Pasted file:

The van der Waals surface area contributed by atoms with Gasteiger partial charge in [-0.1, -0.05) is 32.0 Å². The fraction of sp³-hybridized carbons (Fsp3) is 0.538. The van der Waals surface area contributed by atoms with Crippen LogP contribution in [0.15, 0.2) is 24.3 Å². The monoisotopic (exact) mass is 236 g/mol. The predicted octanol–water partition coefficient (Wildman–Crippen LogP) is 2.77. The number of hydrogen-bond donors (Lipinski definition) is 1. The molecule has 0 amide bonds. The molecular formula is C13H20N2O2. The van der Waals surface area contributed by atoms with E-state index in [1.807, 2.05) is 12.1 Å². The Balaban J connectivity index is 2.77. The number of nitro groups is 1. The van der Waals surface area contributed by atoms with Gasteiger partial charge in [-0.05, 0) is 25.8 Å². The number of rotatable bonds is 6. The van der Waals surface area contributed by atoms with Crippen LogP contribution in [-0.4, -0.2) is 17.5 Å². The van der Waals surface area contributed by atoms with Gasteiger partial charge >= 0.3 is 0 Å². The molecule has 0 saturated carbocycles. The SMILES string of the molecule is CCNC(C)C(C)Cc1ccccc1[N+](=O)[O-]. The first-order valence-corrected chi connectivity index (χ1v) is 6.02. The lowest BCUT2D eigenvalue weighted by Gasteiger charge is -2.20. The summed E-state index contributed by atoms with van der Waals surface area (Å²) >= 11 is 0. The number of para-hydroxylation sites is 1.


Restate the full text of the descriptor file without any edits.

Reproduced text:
The van der Waals surface area contributed by atoms with Gasteiger partial charge in [-0.1, -0.05) is 32.0 Å². The fraction of sp³-hybridized carbons (Fsp3) is 0.538. The van der Waals surface area contributed by atoms with Crippen LogP contribution in [0.15, 0.2) is 24.3 Å². The monoisotopic (exact) mass is 236 g/mol. The predicted octanol–water partition coefficient (Wildman–Crippen LogP) is 2.77. The number of hydrogen-bond donors (Lipinski definition) is 1. The molecule has 0 amide bonds. The molecular formula is C13H20N2O2. The van der Waals surface area contributed by atoms with E-state index in [1.807, 2.05) is 12.1 Å². The Balaban J connectivity index is 2.77. The number of nitro groups is 1. The van der Waals surface area contributed by atoms with Gasteiger partial charge in [-0.05, 0) is 25.8 Å². The number of rotatable bonds is 6. The van der Waals surface area contributed by atoms with Crippen LogP contribution in [-0.4, -0.2) is 17.5 Å². The van der Waals surface area contributed by atoms with Gasteiger partial charge >= 0.3 is 0 Å². The molecule has 0 saturated carbocycles. The SMILES string of the molecule is CCNC(C)C(C)Cc1ccccc1[N+](=O)[O-]. The first-order valence-corrected chi connectivity index (χ1v) is 6.02. The lowest BCUT2D eigenvalue weighted by Gasteiger charge is -2.20. The summed E-state index contributed by atoms with van der Waals surface area (Å²) >= 11 is 0. The number of para-hydroxylation sites is 1.